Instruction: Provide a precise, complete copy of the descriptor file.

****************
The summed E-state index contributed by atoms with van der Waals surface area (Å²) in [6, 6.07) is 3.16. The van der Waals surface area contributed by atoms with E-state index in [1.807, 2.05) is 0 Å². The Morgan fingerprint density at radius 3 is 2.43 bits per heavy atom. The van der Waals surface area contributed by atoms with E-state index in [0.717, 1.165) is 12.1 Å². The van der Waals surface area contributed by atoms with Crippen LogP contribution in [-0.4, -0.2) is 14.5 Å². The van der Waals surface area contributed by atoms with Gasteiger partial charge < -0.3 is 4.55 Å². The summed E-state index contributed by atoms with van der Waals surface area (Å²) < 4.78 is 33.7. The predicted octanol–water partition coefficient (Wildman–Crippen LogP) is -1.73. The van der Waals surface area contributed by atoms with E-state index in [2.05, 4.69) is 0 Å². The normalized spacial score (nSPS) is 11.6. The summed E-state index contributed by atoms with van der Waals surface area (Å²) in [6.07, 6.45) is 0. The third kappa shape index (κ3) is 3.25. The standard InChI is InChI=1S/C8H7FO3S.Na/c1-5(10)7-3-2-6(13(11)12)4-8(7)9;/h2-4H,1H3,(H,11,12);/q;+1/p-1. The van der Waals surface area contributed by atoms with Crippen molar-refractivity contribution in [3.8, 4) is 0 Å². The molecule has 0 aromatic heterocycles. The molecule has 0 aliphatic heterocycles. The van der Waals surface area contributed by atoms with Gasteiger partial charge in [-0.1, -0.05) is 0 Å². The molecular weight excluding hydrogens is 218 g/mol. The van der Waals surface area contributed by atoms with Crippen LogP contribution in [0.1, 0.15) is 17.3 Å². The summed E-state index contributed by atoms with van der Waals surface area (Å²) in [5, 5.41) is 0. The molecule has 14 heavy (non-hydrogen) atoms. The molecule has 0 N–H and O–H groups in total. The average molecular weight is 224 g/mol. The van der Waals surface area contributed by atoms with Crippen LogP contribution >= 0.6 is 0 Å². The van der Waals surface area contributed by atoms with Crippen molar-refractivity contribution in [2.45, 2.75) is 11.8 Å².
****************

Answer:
The summed E-state index contributed by atoms with van der Waals surface area (Å²) in [6, 6.07) is 3.16. The van der Waals surface area contributed by atoms with E-state index in [1.807, 2.05) is 0 Å². The Morgan fingerprint density at radius 3 is 2.43 bits per heavy atom. The van der Waals surface area contributed by atoms with E-state index in [0.717, 1.165) is 12.1 Å². The van der Waals surface area contributed by atoms with Crippen LogP contribution in [-0.4, -0.2) is 14.5 Å². The van der Waals surface area contributed by atoms with Gasteiger partial charge < -0.3 is 4.55 Å². The summed E-state index contributed by atoms with van der Waals surface area (Å²) < 4.78 is 33.7. The predicted octanol–water partition coefficient (Wildman–Crippen LogP) is -1.73. The van der Waals surface area contributed by atoms with E-state index in [2.05, 4.69) is 0 Å². The normalized spacial score (nSPS) is 11.6. The summed E-state index contributed by atoms with van der Waals surface area (Å²) in [6.07, 6.45) is 0. The third kappa shape index (κ3) is 3.25. The standard InChI is InChI=1S/C8H7FO3S.Na/c1-5(10)7-3-2-6(13(11)12)4-8(7)9;/h2-4H,1H3,(H,11,12);/q;+1/p-1. The van der Waals surface area contributed by atoms with Crippen molar-refractivity contribution in [3.8, 4) is 0 Å². The molecule has 0 aromatic heterocycles. The molecule has 0 aliphatic heterocycles. The van der Waals surface area contributed by atoms with Gasteiger partial charge in [-0.1, -0.05) is 0 Å². The molecular weight excluding hydrogens is 218 g/mol. The van der Waals surface area contributed by atoms with Crippen LogP contribution in [0.1, 0.15) is 17.3 Å². The summed E-state index contributed by atoms with van der Waals surface area (Å²) in [5, 5.41) is 0. The molecule has 14 heavy (non-hydrogen) atoms. The molecule has 0 N–H and O–H groups in total. The average molecular weight is 224 g/mol. The van der Waals surface area contributed by atoms with Crippen LogP contribution >= 0.6 is 0 Å². The van der Waals surface area contributed by atoms with Crippen molar-refractivity contribution in [2.45, 2.75) is 11.8 Å².